The current legislative session in Washington State will expire this Sunday

Washington News
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On Sunday, the Washington State Legislature will finish up its work for the year, with some legislation passing and others failing, with the sole condition being the passage of a two-year budget.

Democrats have more to celebrate than Republicans since they control all branches of government except the House.

Those advocating for a ban on firearms classified as assault weapons finally succeeded on their seventh try. More than 60 different types of firearms have been the subject of attempted prohibition efforts in Olympia during the last several years. However, this year, the Democrats secured enough votes to enact their law. The restriction has been deemed illegal by gun rights groups, and a lawsuit challenging it is almost certain to be filed after the governor signs it into law.

A law mandating training for those who possess firearms was also approved by the legislature. Lots of people are happy that Washington hasn't executed anybody since 2010 when the death penalty was brought into law by Governor Jay Inslee.

The Seattle King County NAACP and its president, Gerald Hankerson, advocated for the repeal of the statute after the State Supreme Court struck it down in 2018 because it was racially unfair. Teenager Hankerson was given a life sentence without the chance of parole for his crime. After more than two decades behind bars, the witnesses who had testified to his guilt recanted. His freedom was granted in 2009.

After years of research showing that people of color are disproportionately subjected to the death sentence, I had to resort to a very specific hand wash to free myself from the noose that had been around my neck.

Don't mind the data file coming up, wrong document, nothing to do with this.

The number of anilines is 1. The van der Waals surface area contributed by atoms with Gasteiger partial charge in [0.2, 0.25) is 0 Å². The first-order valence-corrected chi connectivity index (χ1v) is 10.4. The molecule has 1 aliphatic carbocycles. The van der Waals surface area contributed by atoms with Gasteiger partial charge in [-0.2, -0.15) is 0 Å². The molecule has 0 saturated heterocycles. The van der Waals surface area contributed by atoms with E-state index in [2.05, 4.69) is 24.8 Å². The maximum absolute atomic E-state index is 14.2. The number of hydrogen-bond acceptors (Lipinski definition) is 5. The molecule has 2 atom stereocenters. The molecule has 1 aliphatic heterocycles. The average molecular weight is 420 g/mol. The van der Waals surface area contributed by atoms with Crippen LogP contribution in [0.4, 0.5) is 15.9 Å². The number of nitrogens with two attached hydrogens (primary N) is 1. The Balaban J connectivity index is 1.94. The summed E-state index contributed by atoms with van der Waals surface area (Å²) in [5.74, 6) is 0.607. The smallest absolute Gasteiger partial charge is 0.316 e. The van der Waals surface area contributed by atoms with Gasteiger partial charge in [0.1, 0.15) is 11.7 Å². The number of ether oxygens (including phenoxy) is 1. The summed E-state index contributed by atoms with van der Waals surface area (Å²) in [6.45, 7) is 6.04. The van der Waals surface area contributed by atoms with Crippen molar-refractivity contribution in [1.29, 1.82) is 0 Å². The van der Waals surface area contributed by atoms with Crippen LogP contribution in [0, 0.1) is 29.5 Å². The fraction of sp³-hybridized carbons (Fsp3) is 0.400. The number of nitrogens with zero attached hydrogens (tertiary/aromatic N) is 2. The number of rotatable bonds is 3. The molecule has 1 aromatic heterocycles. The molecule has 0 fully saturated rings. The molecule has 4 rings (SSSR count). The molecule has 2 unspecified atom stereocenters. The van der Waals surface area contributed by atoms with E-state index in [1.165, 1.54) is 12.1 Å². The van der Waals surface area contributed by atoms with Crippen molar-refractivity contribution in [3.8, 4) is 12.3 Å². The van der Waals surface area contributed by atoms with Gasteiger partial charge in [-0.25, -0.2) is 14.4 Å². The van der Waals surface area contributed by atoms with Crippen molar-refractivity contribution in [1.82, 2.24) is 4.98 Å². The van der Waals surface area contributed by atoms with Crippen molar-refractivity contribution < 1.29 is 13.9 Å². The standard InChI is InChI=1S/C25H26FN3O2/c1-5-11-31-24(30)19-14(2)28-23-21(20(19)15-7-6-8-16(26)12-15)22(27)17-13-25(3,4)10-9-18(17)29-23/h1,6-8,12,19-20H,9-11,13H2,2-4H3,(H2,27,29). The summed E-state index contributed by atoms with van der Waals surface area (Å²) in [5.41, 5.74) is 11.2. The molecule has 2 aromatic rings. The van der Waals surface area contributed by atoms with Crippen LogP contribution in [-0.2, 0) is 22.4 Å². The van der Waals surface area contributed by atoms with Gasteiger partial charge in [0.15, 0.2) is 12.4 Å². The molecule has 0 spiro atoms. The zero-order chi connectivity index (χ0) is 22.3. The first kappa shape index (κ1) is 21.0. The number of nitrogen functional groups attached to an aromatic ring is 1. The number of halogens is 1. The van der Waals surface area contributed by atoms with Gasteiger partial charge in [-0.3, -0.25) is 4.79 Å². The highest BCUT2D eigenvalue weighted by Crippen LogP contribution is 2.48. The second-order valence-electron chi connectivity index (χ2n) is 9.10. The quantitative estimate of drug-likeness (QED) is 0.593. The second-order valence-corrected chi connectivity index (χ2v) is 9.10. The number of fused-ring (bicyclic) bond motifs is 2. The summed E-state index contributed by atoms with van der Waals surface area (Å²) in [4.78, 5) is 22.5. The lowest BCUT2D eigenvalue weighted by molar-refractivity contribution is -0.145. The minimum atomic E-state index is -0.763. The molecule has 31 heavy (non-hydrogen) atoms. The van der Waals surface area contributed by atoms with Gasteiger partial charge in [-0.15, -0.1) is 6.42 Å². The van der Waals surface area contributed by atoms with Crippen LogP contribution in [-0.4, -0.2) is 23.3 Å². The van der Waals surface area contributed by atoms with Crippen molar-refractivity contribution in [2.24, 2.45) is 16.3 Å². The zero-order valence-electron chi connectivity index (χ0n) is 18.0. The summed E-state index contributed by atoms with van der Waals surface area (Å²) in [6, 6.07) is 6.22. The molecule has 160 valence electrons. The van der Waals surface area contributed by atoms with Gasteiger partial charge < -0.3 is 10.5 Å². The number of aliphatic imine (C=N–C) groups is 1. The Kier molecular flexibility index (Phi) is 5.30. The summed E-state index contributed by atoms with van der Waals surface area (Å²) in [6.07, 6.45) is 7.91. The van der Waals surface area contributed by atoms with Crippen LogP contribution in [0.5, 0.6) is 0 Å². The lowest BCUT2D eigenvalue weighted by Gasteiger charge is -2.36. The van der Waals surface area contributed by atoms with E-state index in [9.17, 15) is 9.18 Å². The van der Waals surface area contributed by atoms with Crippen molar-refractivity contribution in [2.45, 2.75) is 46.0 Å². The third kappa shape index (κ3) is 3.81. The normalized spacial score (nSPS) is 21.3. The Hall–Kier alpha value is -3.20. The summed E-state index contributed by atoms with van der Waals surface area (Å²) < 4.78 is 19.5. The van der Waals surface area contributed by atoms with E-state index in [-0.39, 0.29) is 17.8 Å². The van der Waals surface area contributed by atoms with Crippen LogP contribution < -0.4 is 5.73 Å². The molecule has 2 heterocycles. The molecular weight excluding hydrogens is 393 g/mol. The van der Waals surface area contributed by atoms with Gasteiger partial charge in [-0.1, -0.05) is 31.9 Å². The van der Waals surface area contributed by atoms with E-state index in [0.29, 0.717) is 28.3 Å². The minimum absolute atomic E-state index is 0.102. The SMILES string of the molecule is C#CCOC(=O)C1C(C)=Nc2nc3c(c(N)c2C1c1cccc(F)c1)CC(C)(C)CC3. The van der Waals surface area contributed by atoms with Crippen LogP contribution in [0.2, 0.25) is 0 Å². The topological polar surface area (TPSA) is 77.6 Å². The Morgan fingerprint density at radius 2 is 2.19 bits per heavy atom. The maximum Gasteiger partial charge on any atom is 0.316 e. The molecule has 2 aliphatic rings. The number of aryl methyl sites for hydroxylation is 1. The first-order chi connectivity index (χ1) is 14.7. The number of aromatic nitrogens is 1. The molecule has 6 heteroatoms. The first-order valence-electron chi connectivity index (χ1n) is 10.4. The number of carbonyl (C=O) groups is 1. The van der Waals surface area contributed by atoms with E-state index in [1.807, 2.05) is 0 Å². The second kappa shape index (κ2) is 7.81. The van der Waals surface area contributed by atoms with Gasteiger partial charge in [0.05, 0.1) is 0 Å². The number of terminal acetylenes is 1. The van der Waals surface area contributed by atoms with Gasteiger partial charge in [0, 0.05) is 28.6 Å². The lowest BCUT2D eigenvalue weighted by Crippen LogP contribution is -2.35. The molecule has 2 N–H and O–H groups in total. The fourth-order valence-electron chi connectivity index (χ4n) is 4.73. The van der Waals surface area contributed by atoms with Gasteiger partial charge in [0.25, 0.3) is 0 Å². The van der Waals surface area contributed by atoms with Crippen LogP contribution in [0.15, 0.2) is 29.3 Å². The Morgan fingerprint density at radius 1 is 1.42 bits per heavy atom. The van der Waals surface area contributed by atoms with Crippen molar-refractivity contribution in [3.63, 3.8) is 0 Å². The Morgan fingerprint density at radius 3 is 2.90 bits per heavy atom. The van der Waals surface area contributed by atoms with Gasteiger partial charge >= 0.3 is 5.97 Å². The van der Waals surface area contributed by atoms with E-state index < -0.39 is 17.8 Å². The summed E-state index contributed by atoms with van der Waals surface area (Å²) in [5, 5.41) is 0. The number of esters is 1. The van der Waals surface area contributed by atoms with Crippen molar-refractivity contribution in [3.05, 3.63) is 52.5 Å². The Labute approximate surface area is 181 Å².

This year saw an increase in the number of measures approved to address the state's housing issue, particularly those that targeted low-income and affordable housing. There are a few areas in which Democrats and Republicans might cooperate, but providing additional housing for the homeless is one of them.

The housing measures that were approved, according to Lieutenant Governor Denny Heck, are among the most critical bills that were enacted this year. New legislation prohibiting communities from having solely single-family zone areas would allow for more duplexes, triplexes, and quadplexes, he added, which will help get more people off the streets and reduce the cost of housing. The high cost of living, he claimed, has been detrimental to the state.

Every year, the legislature adopts hundreds of measures, yet only a few of them pertain to the massive annual budget. Some are very small pet projects, while others are quite significant to certain interest groups.

For tiny Hugo Esther, it was the case. He's the newest face in the lobbying world, and he may end up being the most powerful one this session. At the age of three, Hugo was diagnosed with mild to severe hearing loss. Although insurance companies aren't obligated to pay the cost of hearing aids, his family claims that he has succeeded in school thanks to them.

To have insurance companies pay up to $5,000 for Hugo's hearing aids, his parents contacted their representatives. The measure has been approved and is awaiting the governor's signature.

In 2019, a fourth-grade class petitioned state officials to choose a genus and species of dinosaur to represent the state. After some delay, a measure designating the Suciasaurus rex as the official dinosaur finally became law in 2018.

Furthermore, the parliamentary building itself will be somewhat more open to the public. The original skylights over the House and Senate chambers will be reinstalled, as was announced on Friday.

They were included in the blueprints for the Capitol's construction in the 1920s, but they were covered over with metal in the 1970s for reasons of security and leak prevention. The bill's supporters argue that the skylights should be restored by the Capitol's 100th anniversary in 2028.

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